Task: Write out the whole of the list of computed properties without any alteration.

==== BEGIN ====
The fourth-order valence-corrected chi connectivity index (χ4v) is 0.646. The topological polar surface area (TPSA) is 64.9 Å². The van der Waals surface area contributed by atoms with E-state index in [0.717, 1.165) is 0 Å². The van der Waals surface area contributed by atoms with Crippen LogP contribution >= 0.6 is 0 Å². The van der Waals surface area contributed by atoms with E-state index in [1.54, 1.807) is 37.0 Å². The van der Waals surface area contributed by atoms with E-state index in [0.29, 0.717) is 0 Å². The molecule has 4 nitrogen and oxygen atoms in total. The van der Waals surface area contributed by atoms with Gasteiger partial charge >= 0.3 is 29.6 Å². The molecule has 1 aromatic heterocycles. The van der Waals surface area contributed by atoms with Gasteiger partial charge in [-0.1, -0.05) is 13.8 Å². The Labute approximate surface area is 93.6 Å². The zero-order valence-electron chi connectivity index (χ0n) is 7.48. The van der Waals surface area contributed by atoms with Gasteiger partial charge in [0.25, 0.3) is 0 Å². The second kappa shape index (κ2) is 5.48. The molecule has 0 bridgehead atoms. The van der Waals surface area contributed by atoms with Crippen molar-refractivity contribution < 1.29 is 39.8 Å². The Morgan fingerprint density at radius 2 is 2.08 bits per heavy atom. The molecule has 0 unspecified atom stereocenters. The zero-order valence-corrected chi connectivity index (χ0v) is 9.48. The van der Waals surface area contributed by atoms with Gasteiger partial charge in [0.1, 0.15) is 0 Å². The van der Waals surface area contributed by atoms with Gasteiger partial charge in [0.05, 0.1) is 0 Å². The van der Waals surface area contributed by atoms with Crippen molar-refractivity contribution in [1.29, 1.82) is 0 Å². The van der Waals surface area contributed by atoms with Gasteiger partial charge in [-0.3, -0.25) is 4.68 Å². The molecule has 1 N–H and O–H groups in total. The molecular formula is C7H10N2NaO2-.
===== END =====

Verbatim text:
The fourth-order valence-corrected chi connectivity index (χ4v) is 0.646. The topological polar surface area (TPSA) is 64.9 Å². The van der Waals surface area contributed by atoms with E-state index in [0.717, 1.165) is 0 Å². The van der Waals surface area contributed by atoms with Crippen LogP contribution >= 0.6 is 0 Å². The van der Waals surface area contributed by atoms with E-state index in [1.54, 1.807) is 37.0 Å². The van der Waals surface area contributed by atoms with E-state index in [0.29, 0.717) is 0 Å². The molecule has 4 nitrogen and oxygen atoms in total. The van der Waals surface area contributed by atoms with Gasteiger partial charge >= 0.3 is 29.6 Å². The molecule has 1 aromatic heterocycles. The van der Waals surface area contributed by atoms with Gasteiger partial charge in [-0.1, -0.05) is 13.8 Å². The Labute approximate surface area is 93.6 Å². The zero-order valence-electron chi connectivity index (χ0n) is 7.48. The van der Waals surface area contributed by atoms with Gasteiger partial charge in [0.25, 0.3) is 0 Å². The second kappa shape index (κ2) is 5.48. The molecule has 0 bridgehead atoms. The van der Waals surface area contributed by atoms with Crippen molar-refractivity contribution < 1.29 is 39.8 Å². The Morgan fingerprint density at radius 2 is 2.08 bits per heavy atom. The molecule has 0 unspecified atom stereocenters. The zero-order valence-corrected chi connectivity index (χ0v) is 9.48. The van der Waals surface area contributed by atoms with Gasteiger partial charge in [0.1, 0.15) is 0 Å². The van der Waals surface area contributed by atoms with Gasteiger partial charge in [0.05, 0.1) is 0 Å². The van der Waals surface area contributed by atoms with Crippen molar-refractivity contribution in [1.29, 1.82) is 0 Å². The van der Waals surface area contributed by atoms with Gasteiger partial charge in [-0.3, -0.25) is 4.68 Å². The molecule has 1 N–H and O–H groups in total. The molecular formula is C7H10N2NaO2-.